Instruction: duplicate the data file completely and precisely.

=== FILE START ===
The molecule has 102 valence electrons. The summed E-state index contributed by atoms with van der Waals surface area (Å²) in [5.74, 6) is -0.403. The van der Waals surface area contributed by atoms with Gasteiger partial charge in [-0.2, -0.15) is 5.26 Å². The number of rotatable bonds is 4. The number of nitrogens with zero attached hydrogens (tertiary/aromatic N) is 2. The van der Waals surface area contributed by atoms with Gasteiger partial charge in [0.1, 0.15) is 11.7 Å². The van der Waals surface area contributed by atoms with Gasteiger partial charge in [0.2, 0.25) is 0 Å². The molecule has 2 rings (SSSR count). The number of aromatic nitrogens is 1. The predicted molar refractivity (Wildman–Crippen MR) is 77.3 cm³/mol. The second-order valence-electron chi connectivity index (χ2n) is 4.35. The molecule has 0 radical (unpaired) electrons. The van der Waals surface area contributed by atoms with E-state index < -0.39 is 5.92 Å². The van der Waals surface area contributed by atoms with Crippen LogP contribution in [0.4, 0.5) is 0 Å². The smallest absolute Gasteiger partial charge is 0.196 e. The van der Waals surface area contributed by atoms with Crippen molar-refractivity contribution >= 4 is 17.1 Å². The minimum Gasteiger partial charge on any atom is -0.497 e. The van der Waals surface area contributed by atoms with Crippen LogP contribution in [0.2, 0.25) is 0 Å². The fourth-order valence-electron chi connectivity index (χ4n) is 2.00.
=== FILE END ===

The molecule has 102 valence electrons. The summed E-state index contributed by atoms with van der Waals surface area (Å²) in [5.74, 6) is -0.403. The van der Waals surface area contributed by atoms with Gasteiger partial charge in [-0.2, -0.15) is 5.26 Å². The number of rotatable bonds is 4. The number of nitrogens with zero attached hydrogens (tertiary/aromatic N) is 2. The van der Waals surface area contributed by atoms with Gasteiger partial charge in [0.1, 0.15) is 11.7 Å². The van der Waals surface area contributed by atoms with Gasteiger partial charge in [0.2, 0.25) is 0 Å². The molecule has 2 rings (SSSR count). The number of aromatic nitrogens is 1. The predicted molar refractivity (Wildman–Crippen MR) is 77.3 cm³/mol. The second-order valence-electron chi connectivity index (χ2n) is 4.35. The molecule has 0 radical (unpaired) electrons. The van der Waals surface area contributed by atoms with E-state index < -0.39 is 5.92 Å². The van der Waals surface area contributed by atoms with Crippen LogP contribution in [0.4, 0.5) is 0 Å². The smallest absolute Gasteiger partial charge is 0.196 e. The van der Waals surface area contributed by atoms with Crippen molar-refractivity contribution >= 4 is 17.1 Å². The minimum Gasteiger partial charge on any atom is -0.497 e. The van der Waals surface area contributed by atoms with Crippen LogP contribution in [0.2, 0.25) is 0 Å². The fourth-order valence-electron chi connectivity index (χ4n) is 2.00.